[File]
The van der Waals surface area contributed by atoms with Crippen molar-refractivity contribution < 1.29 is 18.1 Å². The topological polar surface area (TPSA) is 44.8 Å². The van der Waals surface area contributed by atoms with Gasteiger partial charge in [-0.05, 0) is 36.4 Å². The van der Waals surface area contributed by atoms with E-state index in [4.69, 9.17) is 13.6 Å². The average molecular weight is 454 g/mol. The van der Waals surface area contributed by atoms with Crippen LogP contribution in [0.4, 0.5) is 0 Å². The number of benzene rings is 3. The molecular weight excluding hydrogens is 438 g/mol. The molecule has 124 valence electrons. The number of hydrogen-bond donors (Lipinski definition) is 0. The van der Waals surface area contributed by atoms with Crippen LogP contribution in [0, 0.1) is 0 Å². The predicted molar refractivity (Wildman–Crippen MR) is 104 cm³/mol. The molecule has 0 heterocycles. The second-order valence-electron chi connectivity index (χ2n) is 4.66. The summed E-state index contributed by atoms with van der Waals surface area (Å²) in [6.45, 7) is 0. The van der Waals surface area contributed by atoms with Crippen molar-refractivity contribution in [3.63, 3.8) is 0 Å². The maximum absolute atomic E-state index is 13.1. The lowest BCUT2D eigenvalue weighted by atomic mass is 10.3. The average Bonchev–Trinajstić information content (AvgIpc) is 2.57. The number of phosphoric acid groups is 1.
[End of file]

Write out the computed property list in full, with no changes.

The van der Waals surface area contributed by atoms with Crippen molar-refractivity contribution < 1.29 is 18.1 Å². The topological polar surface area (TPSA) is 44.8 Å². The van der Waals surface area contributed by atoms with Gasteiger partial charge in [-0.05, 0) is 36.4 Å². The van der Waals surface area contributed by atoms with E-state index in [4.69, 9.17) is 13.6 Å². The average molecular weight is 454 g/mol. The van der Waals surface area contributed by atoms with Crippen LogP contribution in [0.4, 0.5) is 0 Å². The number of benzene rings is 3. The molecular weight excluding hydrogens is 438 g/mol. The molecule has 124 valence electrons. The number of hydrogen-bond donors (Lipinski definition) is 0. The van der Waals surface area contributed by atoms with Crippen LogP contribution in [0, 0.1) is 0 Å². The predicted molar refractivity (Wildman–Crippen MR) is 104 cm³/mol. The molecule has 0 heterocycles. The second-order valence-electron chi connectivity index (χ2n) is 4.66. The summed E-state index contributed by atoms with van der Waals surface area (Å²) in [6.45, 7) is 0. The van der Waals surface area contributed by atoms with Crippen molar-refractivity contribution in [3.63, 3.8) is 0 Å². The maximum absolute atomic E-state index is 13.1. The lowest BCUT2D eigenvalue weighted by atomic mass is 10.3. The average Bonchev–Trinajstić information content (AvgIpc) is 2.57. The number of phosphoric acid groups is 1.